What is drug addiction?
What is Drug Addiction and how can you avoid it?
Drug addiction is a chronic disease affecting the brain, and just about everyone is different. Drugs affect different people in different ways. One person can take and abuse drugs, yet never become addicted, while another merely has one experience and is immediately hooked.
Drug addiction is characterized by a person having to use the drug(s) repeatedly, regardless of the damage it does to:
– Their health
– Their family
– Their career
– Their relationships with friends and the community
Addiction is not limited to drugs and alcohol.
Addiction is not limited to drugs and alcohol. People can be addicted to many things, such as food, gambling, shopping, or most anything that gets in the way of a healthy lifestyle. When things get out of hand, and people behave compulsively, regardless of the consequences.
When the person is no longer in charge of their life, regardless of the triggering mechanism, they are addicted. The addiction can take over a person’s entire life. Nothing else matters.
Drug addiction is a disease of the mind body and SPIRIT
What is drug addiction?; it is a disease of the spirit!. We are body, mind and spirit, and because of that, drug addiction is as much a disease of the spirit as it is of the body and mind. Unlike other chronic diseases, like diabetes, asthma, or heart disease, the spiritual component of drug addiction will play a major role in a person’s recovery.
Drug Addiction causes permanent and temporary changes in brain chemistry
Because of the change in the brain’s chemistry and function, it’s very difficult for people who are addicted to stop using; that’s what is so difficult about drug addiction.
Once an addict stops using some parts of the brain revert back to how the brain functioned before the addiction. This is what causes withdrawal, the brain is readjusting to life before drugs.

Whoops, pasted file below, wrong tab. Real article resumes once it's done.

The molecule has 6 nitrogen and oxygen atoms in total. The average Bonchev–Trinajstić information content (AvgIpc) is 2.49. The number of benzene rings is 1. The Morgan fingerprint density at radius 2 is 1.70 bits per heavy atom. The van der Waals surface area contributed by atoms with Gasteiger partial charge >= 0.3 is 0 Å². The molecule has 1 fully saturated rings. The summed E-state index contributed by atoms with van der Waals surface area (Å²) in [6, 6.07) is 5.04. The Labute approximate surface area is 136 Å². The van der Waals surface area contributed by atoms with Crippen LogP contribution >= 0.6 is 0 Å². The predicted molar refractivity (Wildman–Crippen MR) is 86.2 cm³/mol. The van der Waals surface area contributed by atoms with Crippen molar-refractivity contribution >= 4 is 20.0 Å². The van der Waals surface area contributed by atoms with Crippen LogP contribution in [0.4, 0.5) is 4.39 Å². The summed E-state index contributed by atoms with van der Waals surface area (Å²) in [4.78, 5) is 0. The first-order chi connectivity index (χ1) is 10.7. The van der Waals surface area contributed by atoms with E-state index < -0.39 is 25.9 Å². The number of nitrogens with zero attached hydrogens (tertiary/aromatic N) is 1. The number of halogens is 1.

Treatment centers around the country have found that a combination of medications, along with behavioral therapy is the most effective way of helping the patient manage the disease.
Treatment centers will tailor-made a program to meet the needs of patients seeking help. We are body, mind and spirit. Medicine can effectively treat the body and the mind, but medicine alone does not treat the spirit.
What is Drug Addiction and what causes it?
There are several factors and causes to consider about drug addiction. First there is a genetic component, that is, what is passed on to you through your family.
– If your blood relatives had a predisposition to become addicted, chances are you have that same tendency.
– Personality contributes to drug addiction.
– Peer pressure is huge, both for teenagers and adults alike.
Drug addiction occurs when the pathways in the brain, the brain’s communication system, are altered by repeated use of a substance. Some of the brain’s nerve cells, called neurons, use chemicals called neurotransmitters, which are released into the gaps, called synapses, between nerve cells.
Take it to an extreme. There is normal brain chemistry activity, but when that activity is affected by the drug, the internal communication is altered, creating an otherwise abnormal affect.
If you were to abuse the pain medication by going way over the prescribed limit and frequency, because you need that drug, you are becoming addicted.
What is drug addiction?… is a chronic condition and a disease of the brain, making the chances for relapse great. The drug takes over and the person loses control and will do anything to get the drug, regardless of the consequences.
What might have started as a decision to use the drug for a proper, medical purpose now becomes a spiraling, out-of-control experience for the user. Otherwise intelligent, rational people lose their ability to make good decisions.
The drug has taken over.
What is drug addiction?… It’s a Disease of Relapse
Are there going to be setbacks? Yes. Human beings make mistakes, but that doesn’t mean a person can’t get back on course.